Where, you wonder, are the albino alligators? Thirty minutes pass, 45, 70. A moose appears, a bear, chipmunks, woodcocks, geese, but alas no albino alligators. And so it goes to the final fade of Happy People.
No creature, of course, is more fabled in the Werner Herzog cinematic canon than the albino alligator, having made its famous debut near the end of the 2011 documentary Cave of Forgotten Dreams as a sort of . . . well, what the heck were they doing there?
Later Herzog would admit the mind-messing reptiles, supposedly the creepy spawn of radioactive fallout from a French nuclear plant, were a hoax. Or, as he memorably put it, "an ecstatic truth" beyond the mundaneness of facts, a counterpoise to the "accountant's truths" that he claimed hobble most documentaries.
Happy People is Herzog's version of an accountant's documentary. Shot in 2010, it's a sympathetic account – a romance, in fact – of the lives and labours of villagers alongside the Yenisei River in remote Siberia, a harsh microverse accessible to the outside world only by helicopter and, during the summer, by boat. Trapping (of sable and ermine) is the mainstay of the region's economy and has been for centuries.
Unsurprisingly but fittingly, Herzog and co-director Vasyukov structure their tale around the four seasons (winter being the dominant one, of course) and the myriad adaptations the 300 inhabitants of Bakhtia make to their rhythms and those of the animals that form their livelihood. So you get a lot of men in fur hats and beards, wielding chainsaws and driving Ski-Doos, talking about trapping techniques, the peskiness of bears and mosquitoes, the bond between man and dog and how to spear a pike and insulate a cabin with moss and earth.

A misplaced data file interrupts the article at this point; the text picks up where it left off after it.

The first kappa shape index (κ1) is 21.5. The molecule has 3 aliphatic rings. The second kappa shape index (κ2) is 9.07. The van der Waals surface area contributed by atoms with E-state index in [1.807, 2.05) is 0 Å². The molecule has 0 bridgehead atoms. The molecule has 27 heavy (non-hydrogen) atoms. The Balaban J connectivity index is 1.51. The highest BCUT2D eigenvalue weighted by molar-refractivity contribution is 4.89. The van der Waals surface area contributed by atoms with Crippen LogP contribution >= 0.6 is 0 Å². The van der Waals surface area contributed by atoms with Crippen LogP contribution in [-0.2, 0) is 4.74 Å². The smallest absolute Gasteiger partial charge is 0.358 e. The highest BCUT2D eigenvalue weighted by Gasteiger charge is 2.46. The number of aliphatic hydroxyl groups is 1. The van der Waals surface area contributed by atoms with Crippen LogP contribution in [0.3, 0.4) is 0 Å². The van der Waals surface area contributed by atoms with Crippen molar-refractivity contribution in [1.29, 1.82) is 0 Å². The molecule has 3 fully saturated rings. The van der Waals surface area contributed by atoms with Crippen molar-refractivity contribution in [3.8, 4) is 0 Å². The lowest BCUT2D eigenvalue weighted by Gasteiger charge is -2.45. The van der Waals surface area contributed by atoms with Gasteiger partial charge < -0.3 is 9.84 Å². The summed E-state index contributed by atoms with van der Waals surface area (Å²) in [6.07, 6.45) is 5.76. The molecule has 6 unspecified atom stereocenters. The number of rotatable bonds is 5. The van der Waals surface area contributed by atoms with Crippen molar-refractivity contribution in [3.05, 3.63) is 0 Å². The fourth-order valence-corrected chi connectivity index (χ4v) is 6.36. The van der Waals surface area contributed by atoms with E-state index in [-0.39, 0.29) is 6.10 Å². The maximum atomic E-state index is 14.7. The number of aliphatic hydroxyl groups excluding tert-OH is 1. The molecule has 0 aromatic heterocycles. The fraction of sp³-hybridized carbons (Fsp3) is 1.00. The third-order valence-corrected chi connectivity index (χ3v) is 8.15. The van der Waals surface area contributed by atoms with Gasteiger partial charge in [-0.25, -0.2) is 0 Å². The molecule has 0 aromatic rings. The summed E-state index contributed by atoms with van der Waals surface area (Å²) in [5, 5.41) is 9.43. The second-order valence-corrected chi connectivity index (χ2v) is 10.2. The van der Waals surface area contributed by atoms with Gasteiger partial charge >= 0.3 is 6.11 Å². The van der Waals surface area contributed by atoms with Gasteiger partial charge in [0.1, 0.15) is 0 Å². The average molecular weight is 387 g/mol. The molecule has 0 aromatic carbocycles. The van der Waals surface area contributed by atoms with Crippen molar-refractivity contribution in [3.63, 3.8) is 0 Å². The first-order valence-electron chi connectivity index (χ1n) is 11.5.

Yes, there are women and children here but Herzog (who narrates much of the film) and Vasyukov stay resolutely focused on the male and the masculine. It's the dudes, in fact, who give the film its title. Once they leave the village on their Ski-Doos to head for the traplines, "the trappers become essentially what they are, happy people," Herzog waxes Teutonically. "Truly free," from taxes, bureaucracies, phones, radios, "equipped only with their own individual values and standard of conduct." The village, by contrast, is portrayed as a kind of den of iniquity where venal politicians show up, uninvited, to make empty promises and indigenous Siberians are stupefied by vodka "as vicious as jet fuel."
Often beautiful to look at, Happy People also manages to convey the appeal, serenity even of a self-reliant life (as opposed to lifestyle) honed to elemental perfection by centuries of repetitious encounters with the eternals of earth and sky, fire, water and ice. However, it feels too much, finally, like a Hinterland Who's Who instalment writ large, too respectful and plain for its own good, lacking the lyricism, those flights of the odd and the quizzical that would otherwise have earned it the adjective "Herzogian." In short, there are no albino alligators. And if there are, you can't see them for all the Siberian snow.
Happy People: A Year in the Taiga begins a limited run on Friday at Toronto's Bloor Hot Docs Cinema.
Happy People: A Year in the Taiga
- Co-directed and co-written by Werner Herzog and Dmitry Vasyukov with Rudolph Herzog
- Classification: G
- 2.5 stars